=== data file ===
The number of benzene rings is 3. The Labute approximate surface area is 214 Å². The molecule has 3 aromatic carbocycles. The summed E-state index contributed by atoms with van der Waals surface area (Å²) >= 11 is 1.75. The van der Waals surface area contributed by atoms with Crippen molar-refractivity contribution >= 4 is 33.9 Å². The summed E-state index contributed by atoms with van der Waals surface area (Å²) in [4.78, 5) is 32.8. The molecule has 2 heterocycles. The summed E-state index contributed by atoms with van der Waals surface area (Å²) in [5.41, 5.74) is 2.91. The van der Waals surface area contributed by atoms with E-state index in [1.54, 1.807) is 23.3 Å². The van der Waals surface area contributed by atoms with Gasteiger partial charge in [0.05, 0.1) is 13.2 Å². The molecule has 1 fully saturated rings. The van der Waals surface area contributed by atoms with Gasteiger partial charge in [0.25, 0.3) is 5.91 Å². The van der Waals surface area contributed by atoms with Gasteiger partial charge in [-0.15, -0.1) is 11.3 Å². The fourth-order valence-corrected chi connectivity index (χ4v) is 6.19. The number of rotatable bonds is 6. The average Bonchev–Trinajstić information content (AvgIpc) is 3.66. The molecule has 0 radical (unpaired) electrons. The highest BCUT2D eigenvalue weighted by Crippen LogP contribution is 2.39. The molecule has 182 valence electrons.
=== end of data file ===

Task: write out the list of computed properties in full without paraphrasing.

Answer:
The number of benzene rings is 3. The Labute approximate surface area is 214 Å². The molecule has 3 aromatic carbocycles. The summed E-state index contributed by atoms with van der Waals surface area (Å²) >= 11 is 1.75. The van der Waals surface area contributed by atoms with Crippen molar-refractivity contribution >= 4 is 33.9 Å². The summed E-state index contributed by atoms with van der Waals surface area (Å²) in [4.78, 5) is 32.8. The molecule has 2 heterocycles. The summed E-state index contributed by atoms with van der Waals surface area (Å²) in [5.41, 5.74) is 2.91. The van der Waals surface area contributed by atoms with E-state index in [1.54, 1.807) is 23.3 Å². The van der Waals surface area contributed by atoms with Gasteiger partial charge in [0.05, 0.1) is 13.2 Å². The molecule has 1 fully saturated rings. The van der Waals surface area contributed by atoms with Gasteiger partial charge in [0.25, 0.3) is 5.91 Å². The van der Waals surface area contributed by atoms with Gasteiger partial charge in [-0.15, -0.1) is 11.3 Å². The fourth-order valence-corrected chi connectivity index (χ4v) is 6.19. The number of rotatable bonds is 6. The average Bonchev–Trinajstić information content (AvgIpc) is 3.66. The molecule has 0 radical (unpaired) electrons. The highest BCUT2D eigenvalue weighted by Crippen LogP contribution is 2.39. The molecule has 182 valence electrons.